The Australian manufacturing sector has racked up its 13th consecutive month of growth in October, albeit at a slower rate compared to the previous six months.
According to the latest survey from the Australian Industry Group, three of the seven activity sub-indexes in the Australian PMI® expanded in October, with new orders (down 0.8 points to 55.1) and sales (down 0.4 points to 51.0) expanding at marginally slower rates than in September.
Ai Group’s report also revealed that six of the eight manufacturing sub-sectors expanded in October, with the non-metallic mineral products sector posting a record high of 72.2 points in October driven by the strong demand for building-related products.
The input prices sub-index spiked a further 0.4 points to 66.2 in October, indicating elevated cost pressures across manufacturing, especially energy costs.
The selling prices sub-index remained in contractionary territory October, indicating mild price reductions as input price rises for energy, dairy and other inputs continued to pressure manufacturers margins.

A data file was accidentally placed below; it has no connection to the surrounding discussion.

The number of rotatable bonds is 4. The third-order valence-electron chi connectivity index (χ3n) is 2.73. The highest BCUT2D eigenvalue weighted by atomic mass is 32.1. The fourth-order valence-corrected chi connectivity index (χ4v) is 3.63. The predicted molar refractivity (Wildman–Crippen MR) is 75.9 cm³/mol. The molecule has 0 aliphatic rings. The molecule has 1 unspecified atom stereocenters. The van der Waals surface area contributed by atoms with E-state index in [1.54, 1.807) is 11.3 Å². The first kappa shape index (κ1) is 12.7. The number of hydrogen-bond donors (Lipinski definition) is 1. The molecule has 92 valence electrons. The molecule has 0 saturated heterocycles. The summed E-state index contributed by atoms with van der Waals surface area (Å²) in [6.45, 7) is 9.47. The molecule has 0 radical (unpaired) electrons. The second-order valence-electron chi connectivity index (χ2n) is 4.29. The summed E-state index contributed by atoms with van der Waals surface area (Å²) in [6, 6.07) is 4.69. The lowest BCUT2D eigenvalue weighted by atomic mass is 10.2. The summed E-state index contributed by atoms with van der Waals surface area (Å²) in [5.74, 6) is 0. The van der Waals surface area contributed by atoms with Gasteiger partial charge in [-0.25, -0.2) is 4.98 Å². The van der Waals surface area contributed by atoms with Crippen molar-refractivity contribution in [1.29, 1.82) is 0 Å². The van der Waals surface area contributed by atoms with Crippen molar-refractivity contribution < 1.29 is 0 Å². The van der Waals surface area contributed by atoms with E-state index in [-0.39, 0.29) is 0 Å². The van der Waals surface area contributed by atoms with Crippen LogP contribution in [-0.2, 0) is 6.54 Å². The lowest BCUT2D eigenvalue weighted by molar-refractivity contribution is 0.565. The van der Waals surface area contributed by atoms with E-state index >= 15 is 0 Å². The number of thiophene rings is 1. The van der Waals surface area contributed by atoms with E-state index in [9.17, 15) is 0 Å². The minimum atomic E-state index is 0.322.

Commenting on the October readings, Ai Group Chief Executive, Innes Willox, said:
“Manufacturing entered its second year of consecutive growth in October with sales, employment and forward orders expanding in the month despite some soft patches in exports and production.”
“Forward orders, sales and production are still tracking strongly in food & beverages, building materials and machinery & equipment. Export growth stalled in October (possibly due to the higher Australian dollar in the third Quarter) but the recently lower dollar, which has moved back to around 75 US cents in recent weeks, is likely to see a renewed surge in export activity towards the end of the year,” Mr Willox stated.
He said October marked the final, historic end of automotive assembly in Australia, which was reflected in lower results (and an absolute contraction) in the Australian PMI® in South Australia.
“However, outside of the automotive sub-sector, conditions appeared to be relatively buoyant, if a touch slower, for manufacturers in October,” Mr Willox continued.
“Positive sources of demand for Australian building materials, machinery and equipment include apartment and infrastructure construction; defence, mining & agricultural equipment; renewables and utilities projects. Manufacturers from all sectors continue to report that higher input costs for electricity and gas are biting into margins.”